I grew up in a rural part of Northamptonshire, in a farming community with naturally Tory leanings. My parents gave me a sense of the political spectrum – my father being a free market Conservative farmer-turned-accountant, my mother a Lib Dem-inclined social worker (funnily enough, the marriage didn’t last!).
I attended private schools and though the teaching was of a good quality, I increasingly disliked the underlying social emphasis on wealth and the status quo. I chose to attend the University of Sussex in order to be part of a community that prized political awareness, social justice and critical engagement. During my time there I was able to develop my interest in politics (particularly feminism) in a positive and proactive way; since then I’ve moved to London and involved myself in various political projects wherever I can outside of work.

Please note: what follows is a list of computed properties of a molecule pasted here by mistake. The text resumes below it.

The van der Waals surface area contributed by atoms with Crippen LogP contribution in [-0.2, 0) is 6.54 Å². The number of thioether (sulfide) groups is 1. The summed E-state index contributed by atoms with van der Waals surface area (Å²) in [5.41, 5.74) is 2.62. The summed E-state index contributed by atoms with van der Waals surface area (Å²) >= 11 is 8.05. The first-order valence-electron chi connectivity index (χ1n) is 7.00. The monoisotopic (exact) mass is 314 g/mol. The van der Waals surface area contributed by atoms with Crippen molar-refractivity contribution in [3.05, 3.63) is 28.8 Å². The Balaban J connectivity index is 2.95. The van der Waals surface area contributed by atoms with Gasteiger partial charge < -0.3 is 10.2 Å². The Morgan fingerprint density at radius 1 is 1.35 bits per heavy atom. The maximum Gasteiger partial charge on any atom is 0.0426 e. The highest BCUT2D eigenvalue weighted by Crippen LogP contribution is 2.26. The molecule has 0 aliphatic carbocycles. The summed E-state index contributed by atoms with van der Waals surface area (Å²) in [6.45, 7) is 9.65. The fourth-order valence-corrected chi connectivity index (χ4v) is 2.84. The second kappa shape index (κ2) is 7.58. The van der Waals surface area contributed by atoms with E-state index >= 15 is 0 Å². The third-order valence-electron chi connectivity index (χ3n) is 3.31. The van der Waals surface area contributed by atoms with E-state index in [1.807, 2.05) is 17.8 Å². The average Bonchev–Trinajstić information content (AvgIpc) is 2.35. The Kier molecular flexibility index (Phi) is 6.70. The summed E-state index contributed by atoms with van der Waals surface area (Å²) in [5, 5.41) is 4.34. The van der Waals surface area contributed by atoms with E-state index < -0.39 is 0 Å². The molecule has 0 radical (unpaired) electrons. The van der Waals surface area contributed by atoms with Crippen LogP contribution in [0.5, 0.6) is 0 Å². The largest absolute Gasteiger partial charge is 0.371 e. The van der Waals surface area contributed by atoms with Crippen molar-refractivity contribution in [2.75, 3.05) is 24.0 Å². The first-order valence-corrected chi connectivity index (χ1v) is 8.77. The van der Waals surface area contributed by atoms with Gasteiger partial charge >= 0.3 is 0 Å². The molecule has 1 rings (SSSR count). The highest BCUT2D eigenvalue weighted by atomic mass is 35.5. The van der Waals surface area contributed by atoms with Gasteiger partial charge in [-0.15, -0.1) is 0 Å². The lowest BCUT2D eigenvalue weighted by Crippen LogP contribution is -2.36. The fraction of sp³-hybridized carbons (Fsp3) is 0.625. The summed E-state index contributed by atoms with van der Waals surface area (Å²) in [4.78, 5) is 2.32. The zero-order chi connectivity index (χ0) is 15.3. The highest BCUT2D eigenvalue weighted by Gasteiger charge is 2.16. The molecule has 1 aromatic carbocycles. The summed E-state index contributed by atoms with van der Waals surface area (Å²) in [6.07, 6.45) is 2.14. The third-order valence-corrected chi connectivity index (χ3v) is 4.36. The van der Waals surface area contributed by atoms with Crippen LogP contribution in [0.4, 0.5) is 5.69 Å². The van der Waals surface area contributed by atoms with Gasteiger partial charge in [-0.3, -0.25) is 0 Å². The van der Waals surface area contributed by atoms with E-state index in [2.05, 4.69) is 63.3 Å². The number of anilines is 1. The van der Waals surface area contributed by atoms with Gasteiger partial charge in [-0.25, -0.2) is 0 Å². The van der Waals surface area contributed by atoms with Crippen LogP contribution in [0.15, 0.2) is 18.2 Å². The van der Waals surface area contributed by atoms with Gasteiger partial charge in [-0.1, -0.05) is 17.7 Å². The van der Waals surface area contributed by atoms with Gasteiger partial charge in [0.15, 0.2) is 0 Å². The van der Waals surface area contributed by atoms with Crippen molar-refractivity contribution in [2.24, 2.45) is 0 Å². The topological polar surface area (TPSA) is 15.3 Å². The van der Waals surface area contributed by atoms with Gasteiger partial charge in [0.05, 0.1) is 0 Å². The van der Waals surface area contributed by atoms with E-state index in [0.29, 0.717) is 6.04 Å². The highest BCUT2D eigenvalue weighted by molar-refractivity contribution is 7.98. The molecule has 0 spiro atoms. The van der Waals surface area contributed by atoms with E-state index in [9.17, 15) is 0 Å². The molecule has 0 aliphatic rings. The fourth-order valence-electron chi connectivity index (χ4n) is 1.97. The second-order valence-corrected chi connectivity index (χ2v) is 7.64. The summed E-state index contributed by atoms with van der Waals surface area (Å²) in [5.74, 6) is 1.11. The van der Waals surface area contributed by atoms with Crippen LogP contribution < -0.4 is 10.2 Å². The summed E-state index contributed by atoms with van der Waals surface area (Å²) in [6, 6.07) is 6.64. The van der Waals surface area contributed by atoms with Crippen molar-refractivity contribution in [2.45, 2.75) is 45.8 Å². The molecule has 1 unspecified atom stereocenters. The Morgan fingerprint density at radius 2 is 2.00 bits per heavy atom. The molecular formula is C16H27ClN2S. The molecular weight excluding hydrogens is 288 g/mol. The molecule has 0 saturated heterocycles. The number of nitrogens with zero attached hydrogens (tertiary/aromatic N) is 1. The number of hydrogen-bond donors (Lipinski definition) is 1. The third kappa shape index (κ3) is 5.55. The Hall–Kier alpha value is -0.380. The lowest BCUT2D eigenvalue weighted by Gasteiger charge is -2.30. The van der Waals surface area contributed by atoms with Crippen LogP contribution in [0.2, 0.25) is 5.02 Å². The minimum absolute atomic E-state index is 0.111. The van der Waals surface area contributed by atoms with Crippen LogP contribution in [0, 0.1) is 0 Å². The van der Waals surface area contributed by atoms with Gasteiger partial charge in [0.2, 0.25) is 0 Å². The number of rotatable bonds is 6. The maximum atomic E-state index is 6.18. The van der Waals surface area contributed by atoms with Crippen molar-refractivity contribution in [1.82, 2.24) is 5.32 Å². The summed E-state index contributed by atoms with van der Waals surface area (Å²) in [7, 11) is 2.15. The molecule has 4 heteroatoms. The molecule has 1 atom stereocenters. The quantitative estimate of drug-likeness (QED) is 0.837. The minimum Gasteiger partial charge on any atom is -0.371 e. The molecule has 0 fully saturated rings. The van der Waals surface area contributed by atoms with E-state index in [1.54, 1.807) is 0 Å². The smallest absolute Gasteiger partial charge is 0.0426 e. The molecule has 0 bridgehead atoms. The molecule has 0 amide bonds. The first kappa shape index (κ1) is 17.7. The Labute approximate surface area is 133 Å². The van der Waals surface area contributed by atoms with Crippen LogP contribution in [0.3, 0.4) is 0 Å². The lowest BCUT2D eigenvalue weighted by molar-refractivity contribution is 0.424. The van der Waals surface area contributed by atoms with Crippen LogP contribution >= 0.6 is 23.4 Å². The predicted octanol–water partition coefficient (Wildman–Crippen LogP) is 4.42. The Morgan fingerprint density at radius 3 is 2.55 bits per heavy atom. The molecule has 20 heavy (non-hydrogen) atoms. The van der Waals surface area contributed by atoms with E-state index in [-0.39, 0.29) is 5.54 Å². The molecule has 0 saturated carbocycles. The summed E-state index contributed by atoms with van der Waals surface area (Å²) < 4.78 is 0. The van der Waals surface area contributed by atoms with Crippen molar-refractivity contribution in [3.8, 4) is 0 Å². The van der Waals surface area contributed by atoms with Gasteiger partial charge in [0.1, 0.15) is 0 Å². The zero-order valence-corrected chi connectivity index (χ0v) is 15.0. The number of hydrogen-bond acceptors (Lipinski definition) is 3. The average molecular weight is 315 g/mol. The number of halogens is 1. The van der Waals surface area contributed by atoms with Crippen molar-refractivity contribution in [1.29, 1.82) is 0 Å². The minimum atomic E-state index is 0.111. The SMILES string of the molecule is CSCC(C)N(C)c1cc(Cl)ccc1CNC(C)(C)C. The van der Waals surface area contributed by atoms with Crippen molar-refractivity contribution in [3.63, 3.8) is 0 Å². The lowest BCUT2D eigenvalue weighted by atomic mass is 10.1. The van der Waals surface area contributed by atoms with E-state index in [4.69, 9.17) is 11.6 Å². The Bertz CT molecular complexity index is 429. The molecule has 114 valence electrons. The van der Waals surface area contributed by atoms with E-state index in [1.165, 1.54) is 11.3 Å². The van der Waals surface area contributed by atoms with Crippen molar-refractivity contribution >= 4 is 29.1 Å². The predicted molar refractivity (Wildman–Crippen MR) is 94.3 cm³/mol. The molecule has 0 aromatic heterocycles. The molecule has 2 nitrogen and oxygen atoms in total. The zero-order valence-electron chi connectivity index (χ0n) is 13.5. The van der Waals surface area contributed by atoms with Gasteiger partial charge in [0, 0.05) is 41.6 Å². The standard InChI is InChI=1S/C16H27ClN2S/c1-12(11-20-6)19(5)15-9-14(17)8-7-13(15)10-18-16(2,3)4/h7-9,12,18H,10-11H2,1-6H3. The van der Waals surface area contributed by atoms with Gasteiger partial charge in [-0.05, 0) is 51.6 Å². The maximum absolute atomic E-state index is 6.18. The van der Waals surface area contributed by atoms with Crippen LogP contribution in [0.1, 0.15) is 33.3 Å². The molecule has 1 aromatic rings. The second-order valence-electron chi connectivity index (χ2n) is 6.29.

Compass’s cross-party consensus-building approach is an essential part of the UK’s often divisive political landscape. I don’t come from any of the classic lefty backgrounds, and part of what I love about Compass is that their inclusive, nationwide approach has made this feel like a strength instead of a weakness. My membership to Compass has brought the key issues of today into sharper focus, and the continuing development of the organisation is exciting to see during these times of austerity.